containers, which was much less lucrative but at least it was work.
would take us between four and five days to get to the border. Besides the
physical dangers of driving through the hazardous traffic and mountain roads,
the threat of an attack by bandits or the Taliban, and the risk of being
kidnapped for ransom, by either our hosts or someone else who realized I was a
foreigner, there was also the fact that any Pakistani police officer or soldier
would be extremely nonplussed, to say the least, to find a Canadian journalist
in a transit truck. Fortunately, I had been told the police were interested in
extracting bribes only from the truck driver, not his passengers. The first
real challenge would be the Kohat Tunnel, a 1.2-mile passage that cuts through
the mountains south of Peshawar. After multiple militant attacks in the tunnel,
the Pakistani Army introduced checkpoints with stringent searches on either
side. Soldiers did not take petty bribes, and they were checking the documents
of everyone who passed. After that was the Federally Administered Tribal Areas,
a territory strictly off-limits to foreigners, just as the Torkham border
crossing was afterward. A special permit called a "no-objection certificate"
was required, but despite months of coaxing the civilian press office, I still
didn't have one. We were going so slowly, however, that I'd have a few more
days to think about what to do.
darkness fell, we lurched on slowly into the night, our headlights illuminating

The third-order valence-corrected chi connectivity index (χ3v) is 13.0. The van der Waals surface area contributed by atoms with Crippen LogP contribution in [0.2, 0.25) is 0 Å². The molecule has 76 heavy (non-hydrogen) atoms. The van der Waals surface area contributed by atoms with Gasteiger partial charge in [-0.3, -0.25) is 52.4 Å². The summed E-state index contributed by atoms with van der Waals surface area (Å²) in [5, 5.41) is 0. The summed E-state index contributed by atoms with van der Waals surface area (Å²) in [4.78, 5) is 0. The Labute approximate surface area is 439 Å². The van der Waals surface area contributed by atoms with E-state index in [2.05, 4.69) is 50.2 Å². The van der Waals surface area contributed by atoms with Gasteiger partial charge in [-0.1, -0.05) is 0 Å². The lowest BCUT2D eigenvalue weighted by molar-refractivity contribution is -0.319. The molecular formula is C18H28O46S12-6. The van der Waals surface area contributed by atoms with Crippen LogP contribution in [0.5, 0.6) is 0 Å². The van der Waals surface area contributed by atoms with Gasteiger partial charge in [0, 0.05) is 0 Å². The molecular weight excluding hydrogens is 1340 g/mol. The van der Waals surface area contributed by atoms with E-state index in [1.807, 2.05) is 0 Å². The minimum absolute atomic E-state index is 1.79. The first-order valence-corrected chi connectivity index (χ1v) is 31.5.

an arc of pavement on the unlit highway, throwing shadows against the lush
tropical orchards that hemmed us in. Traveling in their own pools of light were
fellow trucks, sometimes with little motorcycles drafting behind them and
occasionally a fast-moving vehicle, a Corolla or the new black Hilux pickup of
a landlord and his men. Rural Sindh was a dangerous place, the worst stretch of
road before the tribal areas. At night, the bandits came out. On the edge of
the highway, a police pickup and cops in slovenly black uniforms, cradling AK-47s, lurked like predators. "Sometimes
they change their clothes and rob vehicles," Jahangir said.
The sun had set hours
ago, but the night was still stifling hot, the air heavy with the scent of
diesel exhaust and fetid rice fields. The road was potholed due to the monsoon
rains, and the cabin lurched violently. Jahangir smoked joint after joint and
blared cassettes of old Hindi music to stay alert, swaying his shoulders and
waving his hands to lines like "Those who love cannot know fear/And those who
fear cannot know love." I looked at my watch -- it was well past midnight. The
lights from the highway swam in the liquid arc of the windshield. With the heat
and the motion and the blasting music, it was impossible to sleep. There was
nothing to do but stay up, watch the road, and try some of Jahangir's hash.
Next: Paul Salopek on his seven-year journey to retrace the footsteps of early humans.
EPA PHOTO/EPA/SHABBIR HUSSAIN IMAM